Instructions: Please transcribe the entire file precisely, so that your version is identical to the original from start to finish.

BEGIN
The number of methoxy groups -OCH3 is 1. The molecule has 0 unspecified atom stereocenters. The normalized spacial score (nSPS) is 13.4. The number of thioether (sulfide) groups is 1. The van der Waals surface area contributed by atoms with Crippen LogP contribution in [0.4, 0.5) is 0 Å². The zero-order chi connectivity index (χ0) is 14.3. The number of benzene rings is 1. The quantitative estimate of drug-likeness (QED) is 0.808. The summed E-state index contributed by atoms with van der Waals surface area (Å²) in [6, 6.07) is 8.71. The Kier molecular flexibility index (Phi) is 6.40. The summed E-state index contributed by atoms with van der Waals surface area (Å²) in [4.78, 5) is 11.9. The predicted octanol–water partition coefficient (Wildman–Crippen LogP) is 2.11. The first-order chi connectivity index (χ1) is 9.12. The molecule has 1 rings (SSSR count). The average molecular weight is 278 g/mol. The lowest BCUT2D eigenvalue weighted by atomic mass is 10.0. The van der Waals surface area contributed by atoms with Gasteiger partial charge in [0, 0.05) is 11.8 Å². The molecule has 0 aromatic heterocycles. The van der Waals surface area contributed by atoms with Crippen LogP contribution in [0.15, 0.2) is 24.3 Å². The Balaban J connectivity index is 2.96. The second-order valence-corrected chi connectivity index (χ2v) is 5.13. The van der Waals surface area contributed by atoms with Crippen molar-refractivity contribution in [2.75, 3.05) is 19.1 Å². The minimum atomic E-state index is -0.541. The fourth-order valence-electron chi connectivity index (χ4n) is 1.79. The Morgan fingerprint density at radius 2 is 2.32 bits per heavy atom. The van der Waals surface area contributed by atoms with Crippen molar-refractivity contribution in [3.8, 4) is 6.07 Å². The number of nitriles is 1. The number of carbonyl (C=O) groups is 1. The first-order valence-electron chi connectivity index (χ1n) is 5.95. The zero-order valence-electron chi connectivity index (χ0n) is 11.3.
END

The number of methoxy groups -OCH3 is 1. The molecule has 0 unspecified atom stereocenters. The normalized spacial score (nSPS) is 13.4. The number of thioether (sulfide) groups is 1. The van der Waals surface area contributed by atoms with Crippen LogP contribution in [0.4, 0.5) is 0 Å². The zero-order chi connectivity index (χ0) is 14.3. The number of benzene rings is 1. The quantitative estimate of drug-likeness (QED) is 0.808. The summed E-state index contributed by atoms with van der Waals surface area (Å²) in [6, 6.07) is 8.71. The Kier molecular flexibility index (Phi) is 6.40. The summed E-state index contributed by atoms with van der Waals surface area (Å²) in [4.78, 5) is 11.9. The predicted octanol–water partition coefficient (Wildman–Crippen LogP) is 2.11. The first-order chi connectivity index (χ1) is 9.12. The molecule has 1 rings (SSSR count). The average molecular weight is 278 g/mol. The lowest BCUT2D eigenvalue weighted by atomic mass is 10.0. The van der Waals surface area contributed by atoms with Gasteiger partial charge in [0, 0.05) is 11.8 Å². The molecule has 0 aromatic heterocycles. The van der Waals surface area contributed by atoms with Crippen LogP contribution in [0.15, 0.2) is 24.3 Å². The Balaban J connectivity index is 2.96. The second-order valence-corrected chi connectivity index (χ2v) is 5.13. The van der Waals surface area contributed by atoms with Crippen molar-refractivity contribution in [2.75, 3.05) is 19.1 Å². The minimum atomic E-state index is -0.541. The fourth-order valence-electron chi connectivity index (χ4n) is 1.79. The Morgan fingerprint density at radius 2 is 2.32 bits per heavy atom. The van der Waals surface area contributed by atoms with Crippen molar-refractivity contribution in [3.8, 4) is 6.07 Å². The number of nitriles is 1. The number of carbonyl (C=O) groups is 1. The first-order valence-electron chi connectivity index (χ1n) is 5.95. The zero-order valence-electron chi connectivity index (χ0n) is 11.3.